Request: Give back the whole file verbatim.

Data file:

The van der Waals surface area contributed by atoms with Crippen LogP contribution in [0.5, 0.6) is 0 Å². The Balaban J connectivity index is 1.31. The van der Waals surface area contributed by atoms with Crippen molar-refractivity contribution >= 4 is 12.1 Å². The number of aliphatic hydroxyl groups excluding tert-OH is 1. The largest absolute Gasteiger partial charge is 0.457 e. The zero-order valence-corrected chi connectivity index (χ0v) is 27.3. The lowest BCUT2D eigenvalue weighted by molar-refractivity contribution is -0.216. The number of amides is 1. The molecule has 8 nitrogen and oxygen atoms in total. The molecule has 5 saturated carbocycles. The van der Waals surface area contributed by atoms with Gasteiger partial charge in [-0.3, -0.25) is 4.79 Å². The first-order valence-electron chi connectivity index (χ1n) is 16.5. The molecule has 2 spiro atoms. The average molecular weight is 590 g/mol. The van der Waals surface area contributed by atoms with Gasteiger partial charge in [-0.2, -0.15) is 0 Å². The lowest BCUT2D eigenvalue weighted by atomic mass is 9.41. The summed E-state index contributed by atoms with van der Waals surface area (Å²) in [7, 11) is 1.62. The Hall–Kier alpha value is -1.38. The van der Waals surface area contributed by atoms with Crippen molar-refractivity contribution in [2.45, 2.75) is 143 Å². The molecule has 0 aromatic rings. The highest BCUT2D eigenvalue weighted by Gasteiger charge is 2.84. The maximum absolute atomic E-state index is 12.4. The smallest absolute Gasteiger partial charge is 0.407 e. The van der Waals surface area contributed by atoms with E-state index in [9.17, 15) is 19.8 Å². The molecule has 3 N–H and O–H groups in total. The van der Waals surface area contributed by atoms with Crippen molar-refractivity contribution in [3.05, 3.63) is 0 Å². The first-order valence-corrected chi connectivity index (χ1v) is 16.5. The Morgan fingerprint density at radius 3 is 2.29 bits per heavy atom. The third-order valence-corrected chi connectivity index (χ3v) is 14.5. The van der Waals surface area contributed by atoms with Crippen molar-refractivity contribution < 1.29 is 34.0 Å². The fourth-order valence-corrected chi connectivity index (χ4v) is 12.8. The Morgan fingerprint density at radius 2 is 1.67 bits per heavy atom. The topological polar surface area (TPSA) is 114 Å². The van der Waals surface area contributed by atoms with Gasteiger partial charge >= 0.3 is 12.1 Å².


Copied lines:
The van der Waals surface area contributed by atoms with Crippen LogP contribution in [0.5, 0.6) is 0 Å². The Balaban J connectivity index is 1.31. The van der Waals surface area contributed by atoms with Crippen molar-refractivity contribution >= 4 is 12.1 Å². The number of aliphatic hydroxyl groups excluding tert-OH is 1. The largest absolute Gasteiger partial charge is 0.457 e. The zero-order valence-corrected chi connectivity index (χ0v) is 27.3. The lowest BCUT2D eigenvalue weighted by molar-refractivity contribution is -0.216. The number of amides is 1. The molecule has 8 nitrogen and oxygen atoms in total. The molecule has 5 saturated carbocycles. The van der Waals surface area contributed by atoms with Gasteiger partial charge in [-0.3, -0.25) is 4.79 Å². The first-order valence-electron chi connectivity index (χ1n) is 16.5. The molecule has 2 spiro atoms. The average molecular weight is 590 g/mol. The van der Waals surface area contributed by atoms with Gasteiger partial charge in [-0.2, -0.15) is 0 Å². The lowest BCUT2D eigenvalue weighted by atomic mass is 9.41. The summed E-state index contributed by atoms with van der Waals surface area (Å²) in [7, 11) is 1.62. The Hall–Kier alpha value is -1.38. The van der Waals surface area contributed by atoms with Crippen molar-refractivity contribution in [2.45, 2.75) is 143 Å². The molecule has 0 aromatic rings. The highest BCUT2D eigenvalue weighted by Gasteiger charge is 2.84. The maximum absolute atomic E-state index is 12.4. The smallest absolute Gasteiger partial charge is 0.407 e. The van der Waals surface area contributed by atoms with E-state index in [9.17, 15) is 19.8 Å². The molecule has 3 N–H and O–H groups in total. The van der Waals surface area contributed by atoms with Crippen molar-refractivity contribution in [3.05, 3.63) is 0 Å². The first-order valence-corrected chi connectivity index (χ1v) is 16.5. The Morgan fingerprint density at radius 3 is 2.29 bits per heavy atom. The third-order valence-corrected chi connectivity index (χ3v) is 14.5. The van der Waals surface area contributed by atoms with Crippen molar-refractivity contribution < 1.29 is 34.0 Å². The fourth-order valence-corrected chi connectivity index (χ4v) is 12.8. The Morgan fingerprint density at radius 2 is 1.67 bits per heavy atom. The topological polar surface area (TPSA) is 114 Å². The van der Waals surface area contributed by atoms with Gasteiger partial charge >= 0.3 is 12.1 Å².